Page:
What makes an AWESOME app?

The Spectronics Consultancy Team get asked all the time – what is the best app out there? Now we all know that this is an impossible question to answer as it really depends on the person you want to use it with, their skills and abilities, what you want to achieve and finding the right match – this can be complex! In our role of reviewing apps over the past few years we have come to see some incredible apps and also some real shockers!!! But – there are some features of apps which make them more awesome than the next, and I want to share my top ten features that I look for when evaluating apps.

  1. A FREE or LITE version – this is great for evaluating the app with the many clients with many different skills that we see on a daily basis. It is particularly important for those that are more expensive as, in the world of fairly inexpensive apps, cost is a factor and rightly or wrongly, a trial will sometimes be the decider between whether the more appropriate but more expensive is purchased.
  2. Ability to customise and edit content – when working with children and adults with diverse needs it is important to have an app that you can customise for the individual you are supporting. Every person is different and may require different layouts, voice options, symbol displays – and while this might not be possible in every instance, the more options available to choose from will mean the more people you are able to use it with.
  3. Ability to add your own photos – for some of the people we support photos are much more meaningful than symbol sets, it makes the content more individualised too. There are so many apps out there that would be further enhanced by the ability to add your own photos, and later versions of the iPad that have a built in camera make this even easier for creating individualised resources.
  4. Intuitive Interface – apps that are easy to program get a big tick from us! If we can enter an app and start programming straight away it means that you can too, and you don’t have to go and search for a manual. Some apps just look easier and more user-friendly than others and this makes you want to interact with it – so appearance is important!
  5. In built support – we love apps that have easy to follow instructions easily accessible within the app, whether it be screenshots with minimal text explaining how to do various things, or a short slideshow demonstrating how to make edits. If you are new to an app it is difficult to read a whole lot of text and know the terminology that it is referring to – so pictures help!
  6. Support videos – having the app developer demonstrate the app via video is so valuable as part of an ongoing support feature giving real life examples also helps to think about how the app can be used. Having these videos available on the web in an accessible place such as YouTube or Vimeo can mean the difference between app being implemented successfully or not.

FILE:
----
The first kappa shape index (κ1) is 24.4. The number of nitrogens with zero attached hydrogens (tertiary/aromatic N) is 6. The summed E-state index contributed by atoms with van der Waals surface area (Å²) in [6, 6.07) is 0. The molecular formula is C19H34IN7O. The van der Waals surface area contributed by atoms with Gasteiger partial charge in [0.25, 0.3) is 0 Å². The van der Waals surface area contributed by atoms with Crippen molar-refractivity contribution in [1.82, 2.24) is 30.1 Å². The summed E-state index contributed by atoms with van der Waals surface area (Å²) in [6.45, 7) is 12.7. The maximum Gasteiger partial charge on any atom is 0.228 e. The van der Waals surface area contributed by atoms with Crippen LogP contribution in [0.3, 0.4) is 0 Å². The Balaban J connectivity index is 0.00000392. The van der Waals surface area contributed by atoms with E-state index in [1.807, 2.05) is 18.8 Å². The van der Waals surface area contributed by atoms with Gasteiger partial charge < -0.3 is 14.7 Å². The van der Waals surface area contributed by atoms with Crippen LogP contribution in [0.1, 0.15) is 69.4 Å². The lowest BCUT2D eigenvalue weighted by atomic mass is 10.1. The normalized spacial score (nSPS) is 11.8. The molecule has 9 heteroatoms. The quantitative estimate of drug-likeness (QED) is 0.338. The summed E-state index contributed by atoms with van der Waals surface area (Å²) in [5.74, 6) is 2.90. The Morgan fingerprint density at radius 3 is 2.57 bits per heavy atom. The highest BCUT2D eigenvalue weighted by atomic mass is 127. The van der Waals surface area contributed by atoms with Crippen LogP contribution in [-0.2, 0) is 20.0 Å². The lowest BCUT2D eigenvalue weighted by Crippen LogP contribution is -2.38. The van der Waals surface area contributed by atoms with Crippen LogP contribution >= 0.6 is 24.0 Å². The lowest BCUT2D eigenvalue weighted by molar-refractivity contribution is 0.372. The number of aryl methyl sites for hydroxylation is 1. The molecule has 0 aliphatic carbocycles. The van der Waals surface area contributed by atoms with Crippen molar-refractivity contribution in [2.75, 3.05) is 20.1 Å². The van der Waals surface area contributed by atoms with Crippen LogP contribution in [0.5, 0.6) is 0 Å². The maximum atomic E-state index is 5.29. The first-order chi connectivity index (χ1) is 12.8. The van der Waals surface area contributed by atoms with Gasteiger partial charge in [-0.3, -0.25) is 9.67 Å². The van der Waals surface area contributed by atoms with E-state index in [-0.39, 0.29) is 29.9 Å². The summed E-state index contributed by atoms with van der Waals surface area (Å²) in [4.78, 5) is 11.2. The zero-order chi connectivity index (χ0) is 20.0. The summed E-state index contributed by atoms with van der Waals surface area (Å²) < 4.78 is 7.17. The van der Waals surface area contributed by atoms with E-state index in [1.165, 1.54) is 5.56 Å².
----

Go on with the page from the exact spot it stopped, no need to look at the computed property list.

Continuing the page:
7. Publishing features – it is great when the message, stories or schedules that you create can be published outside of the app. Many apps enable you to post your text to Facebook or Twitter, or send it as an email, whilst others will enable you to publish your completed images and videos to your Camera Roll and even YouTube. This way you can share with the people you want to – and not just with others who own the app.
  8. Saving and Reporting – we love when you can exit an app to do one of the million other activities on an iPad and then can go back to what you were working on – or at least have the option. Some apps also allow you to save or send your student’s data to parents or teachers which is a great way of tracking progress.
  9. High quality voices – Again, I can think of so many apps that would be FABULOUS if they only had a high quality voice, or the ability to add your own recorded voice. People who have limited speech and are using the iPad as their “voice” prefer natural sounding voices (surprise surprise!). Other apps that were developed for more general populations would have so much more potential if the app was able to have recorded voice as an auditory cue or reminder.
  10. Accessibility features – there are so many built-in accessibility features available within the iPad and also third-party accessories that can enable use for people with complex physical challenges. Making the app compatible with the relevant settings, such as speak selection or voice over, and accessories, such as Bluetooth compatible switch interfaces, can mean that the app is accessible to more people.

Obviously the inclusion of some of these features depends on the type of app and it is not always relevant, but we hope this blog post will inspire all of those budding (and existing) app developers out there to consider some of these aspects that are relevant to people with diverse learning needs to make the already great apps that they develop more accessible to more people and an even more AWESOME app!

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About Katie Lyon

Katie is a speech pathologist and augmentative and alternative communication (AAC) consultant who has been working with young children and adults with complex communication needs for the past 13 years. She has had worked in various roles including Coordinator of the Non-electronic Communication Aid Scheme and Regional Communication Service in Victoria as part of the state-wide Communication Access Network. She has a keen interest in supporting families, teachers, direct support workers and therapists to access information about AAC and assistive technology through education and training. She currently works part-time with Spectronics and part-time with the Communication Resource Centre at Scope in Victoria.

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